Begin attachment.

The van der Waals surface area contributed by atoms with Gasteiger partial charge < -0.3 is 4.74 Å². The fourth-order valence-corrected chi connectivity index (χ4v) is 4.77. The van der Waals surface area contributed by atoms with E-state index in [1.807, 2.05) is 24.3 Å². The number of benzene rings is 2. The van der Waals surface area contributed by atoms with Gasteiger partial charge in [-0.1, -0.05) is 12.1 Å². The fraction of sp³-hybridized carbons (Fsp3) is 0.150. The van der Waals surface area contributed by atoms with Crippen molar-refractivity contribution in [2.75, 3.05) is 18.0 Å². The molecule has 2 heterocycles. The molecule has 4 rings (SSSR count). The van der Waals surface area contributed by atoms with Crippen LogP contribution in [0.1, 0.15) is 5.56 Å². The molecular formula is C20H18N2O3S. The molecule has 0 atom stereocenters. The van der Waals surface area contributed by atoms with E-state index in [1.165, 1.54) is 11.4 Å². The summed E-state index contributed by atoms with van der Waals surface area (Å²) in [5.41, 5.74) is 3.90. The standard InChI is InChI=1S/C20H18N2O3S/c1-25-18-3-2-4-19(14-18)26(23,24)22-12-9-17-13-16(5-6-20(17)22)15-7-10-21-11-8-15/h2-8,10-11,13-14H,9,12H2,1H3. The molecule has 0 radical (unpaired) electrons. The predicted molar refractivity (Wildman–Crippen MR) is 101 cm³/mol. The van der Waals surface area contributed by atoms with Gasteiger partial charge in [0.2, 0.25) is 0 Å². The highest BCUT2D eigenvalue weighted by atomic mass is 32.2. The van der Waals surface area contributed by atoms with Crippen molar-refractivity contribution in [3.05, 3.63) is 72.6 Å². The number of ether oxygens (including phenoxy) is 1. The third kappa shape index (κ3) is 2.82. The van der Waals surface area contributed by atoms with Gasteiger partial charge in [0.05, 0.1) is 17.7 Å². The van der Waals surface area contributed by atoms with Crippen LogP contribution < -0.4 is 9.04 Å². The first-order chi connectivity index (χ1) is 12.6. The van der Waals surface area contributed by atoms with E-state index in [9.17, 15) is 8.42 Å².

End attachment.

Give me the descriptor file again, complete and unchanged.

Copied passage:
The van der Waals surface area contributed by atoms with Gasteiger partial charge < -0.3 is 4.74 Å². The fourth-order valence-corrected chi connectivity index (χ4v) is 4.77. The van der Waals surface area contributed by atoms with E-state index in [1.807, 2.05) is 24.3 Å². The number of benzene rings is 2. The van der Waals surface area contributed by atoms with Gasteiger partial charge in [-0.1, -0.05) is 12.1 Å². The fraction of sp³-hybridized carbons (Fsp3) is 0.150. The van der Waals surface area contributed by atoms with Crippen molar-refractivity contribution in [2.75, 3.05) is 18.0 Å². The molecule has 2 heterocycles. The molecule has 4 rings (SSSR count). The van der Waals surface area contributed by atoms with Crippen LogP contribution in [0.1, 0.15) is 5.56 Å². The molecular formula is C20H18N2O3S. The molecule has 0 atom stereocenters. The van der Waals surface area contributed by atoms with E-state index in [1.165, 1.54) is 11.4 Å². The summed E-state index contributed by atoms with van der Waals surface area (Å²) in [5.41, 5.74) is 3.90. The standard InChI is InChI=1S/C20H18N2O3S/c1-25-18-3-2-4-19(14-18)26(23,24)22-12-9-17-13-16(5-6-20(17)22)15-7-10-21-11-8-15/h2-8,10-11,13-14H,9,12H2,1H3. The molecule has 0 radical (unpaired) electrons. The predicted molar refractivity (Wildman–Crippen MR) is 101 cm³/mol. The van der Waals surface area contributed by atoms with Gasteiger partial charge in [0.2, 0.25) is 0 Å². The highest BCUT2D eigenvalue weighted by atomic mass is 32.2. The van der Waals surface area contributed by atoms with Crippen molar-refractivity contribution in [3.05, 3.63) is 72.6 Å². The number of ether oxygens (including phenoxy) is 1. The third kappa shape index (κ3) is 2.82. The van der Waals surface area contributed by atoms with Gasteiger partial charge in [0.05, 0.1) is 17.7 Å². The van der Waals surface area contributed by atoms with Crippen LogP contribution < -0.4 is 9.04 Å². The first-order chi connectivity index (χ1) is 12.6. The van der Waals surface area contributed by atoms with E-state index in [9.17, 15) is 8.42 Å².